I use Automator for almost any repetitive task I can think of. From resizing pics for cellphones, moving cellphone pix to iPhoto, opening contest entry froms all in tabs, running applescipts and shell scripts and much more. I even have a x10 firecracker on my PDA/USB adapter that I control via shells scripts to a unix program I complied to control it, so I can turn lights off and of via automator. I have one just for fun that uses a shell script to open and close all my DVD drives one at a time and then call together. With 4 DVD drives it is fun to watch and that is why I called the action CD Fun!
Chris
2007-03-05 11:05:59
I'm so used to having a contextual menu that it's part of my Mac experience. Most of the time I use Subversion (while I program), Automator, and Renamer4Mac (to rename and organize my files).
Photobucket - Video and Image Hosting
michael
2007-03-05 12:45:55
Hi, I was wondering what your 'zap!' command does ;-)) Mine deletes all exif data from a jpg file.


I'm still on OSX 10.3.9 and find 'Pixture Studios' context menue items very helpful. Especially the PhotoTool and QuickImage plug-ins. (www.pixture.com/software/macosx.php) These two are perfect for simple image manipulation and viewing, with lossless rotation, access to exif data, quick conversion to many formats, and even manipulating or setting the comment in the exif data. Two extremely usefull tools.


One other essential tool for the context menue is OnMyCommand (http://free.abracode.com/cmworkshop/on_my_command.html), which lets you configure your own menue items, using unix commands or applescript. I have created one, which copies the selected text from a web page, adds the URL of the site and the title of the page and saves it as a text file into a folder with the date, time and title as the file name. Very usefull for quick researches on the net. But actually the possibilities are nearly infinite. It is more or less the terminal at your fingertips. Great tool.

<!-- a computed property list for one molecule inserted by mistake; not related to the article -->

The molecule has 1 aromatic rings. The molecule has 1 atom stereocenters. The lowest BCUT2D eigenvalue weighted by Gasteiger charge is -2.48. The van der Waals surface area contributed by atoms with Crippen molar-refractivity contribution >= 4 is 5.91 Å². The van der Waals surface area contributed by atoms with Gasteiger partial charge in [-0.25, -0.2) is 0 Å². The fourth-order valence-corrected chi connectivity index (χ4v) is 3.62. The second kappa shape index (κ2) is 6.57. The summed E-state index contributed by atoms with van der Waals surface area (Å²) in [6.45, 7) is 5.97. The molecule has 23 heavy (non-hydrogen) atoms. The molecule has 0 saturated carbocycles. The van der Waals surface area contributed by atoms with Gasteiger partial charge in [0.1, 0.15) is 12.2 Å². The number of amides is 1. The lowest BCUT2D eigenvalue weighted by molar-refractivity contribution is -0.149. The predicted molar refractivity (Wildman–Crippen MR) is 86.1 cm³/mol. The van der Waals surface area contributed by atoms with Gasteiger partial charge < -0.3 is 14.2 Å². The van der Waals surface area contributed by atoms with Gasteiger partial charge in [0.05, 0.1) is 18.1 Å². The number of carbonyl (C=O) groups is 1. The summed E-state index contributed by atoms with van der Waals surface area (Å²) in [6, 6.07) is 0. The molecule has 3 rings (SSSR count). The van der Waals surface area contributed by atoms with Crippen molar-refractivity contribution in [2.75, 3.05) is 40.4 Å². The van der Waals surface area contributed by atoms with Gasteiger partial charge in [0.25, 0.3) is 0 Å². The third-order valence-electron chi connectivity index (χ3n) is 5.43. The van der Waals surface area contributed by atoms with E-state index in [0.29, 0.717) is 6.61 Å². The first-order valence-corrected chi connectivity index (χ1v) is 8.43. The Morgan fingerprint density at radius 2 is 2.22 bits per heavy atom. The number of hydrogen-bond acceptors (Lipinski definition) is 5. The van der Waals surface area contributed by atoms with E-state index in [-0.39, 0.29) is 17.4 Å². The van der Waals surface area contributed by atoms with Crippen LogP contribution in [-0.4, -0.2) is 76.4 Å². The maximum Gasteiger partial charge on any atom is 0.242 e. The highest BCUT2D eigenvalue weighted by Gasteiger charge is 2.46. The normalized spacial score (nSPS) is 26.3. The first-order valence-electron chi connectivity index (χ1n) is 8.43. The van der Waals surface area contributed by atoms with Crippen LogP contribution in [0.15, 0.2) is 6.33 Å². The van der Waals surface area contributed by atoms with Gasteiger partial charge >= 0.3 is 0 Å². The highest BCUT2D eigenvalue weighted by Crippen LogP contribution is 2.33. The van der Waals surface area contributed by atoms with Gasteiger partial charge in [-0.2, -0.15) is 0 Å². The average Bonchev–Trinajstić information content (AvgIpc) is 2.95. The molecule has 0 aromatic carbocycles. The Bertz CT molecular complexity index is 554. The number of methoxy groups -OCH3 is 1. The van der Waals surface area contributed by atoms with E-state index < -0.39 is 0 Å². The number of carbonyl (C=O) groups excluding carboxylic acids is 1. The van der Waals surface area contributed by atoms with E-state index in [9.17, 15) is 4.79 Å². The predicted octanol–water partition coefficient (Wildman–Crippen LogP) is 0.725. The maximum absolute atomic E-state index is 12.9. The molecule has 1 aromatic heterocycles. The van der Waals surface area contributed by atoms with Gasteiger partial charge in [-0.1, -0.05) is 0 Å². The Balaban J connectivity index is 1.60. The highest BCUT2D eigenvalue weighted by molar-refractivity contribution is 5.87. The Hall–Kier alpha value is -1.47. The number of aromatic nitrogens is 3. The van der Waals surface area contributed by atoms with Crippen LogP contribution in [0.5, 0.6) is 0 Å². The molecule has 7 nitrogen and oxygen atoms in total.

Greetings, Michael

gilest
2007-03-05 14:05:54
michael: I *think* the Zap! command was auto-installed by AppZapper, which, um, zaps apps.
Bernt
2007-03-05 18:23:01
I remember the wonderful Pixture Finder Plug-Ins which by the way are doing very well in Tiger, but since I moved to my MacBook Pro as they aren't Universal the game is over... Unfortunately...


Bob
2007-03-06 09:35:37
This is a few years old problem. All macs now have a mouse that windows users can only dream at night! The problem remains with laptops, but just plug a MightyMouse if you need.
ks
2007-03-14 13:10:00
I love the two-finger "option-click" tap on the trackpad. Option-clicking with a two button mouse is not an issue. The problem is I'm a keyboard person.


How, on my mac, do I "right-click" or "option-click" with the keyboard like I could with Windows? It is driving me nuts.


The Ctrl-Space in Firefox is nice with Firefox's spell check (like in what I'm typing right now), much better/faster than moving the mouse pointer over the word where the cursor is and then option-clicking. But I need that functionality in all mac apps not just Firefox. Any ideas?

Antonio
2007-08-07 10:51:54
Hey so i just got a new mac book n i want to right click n save a photo but i dont know how could you tell me how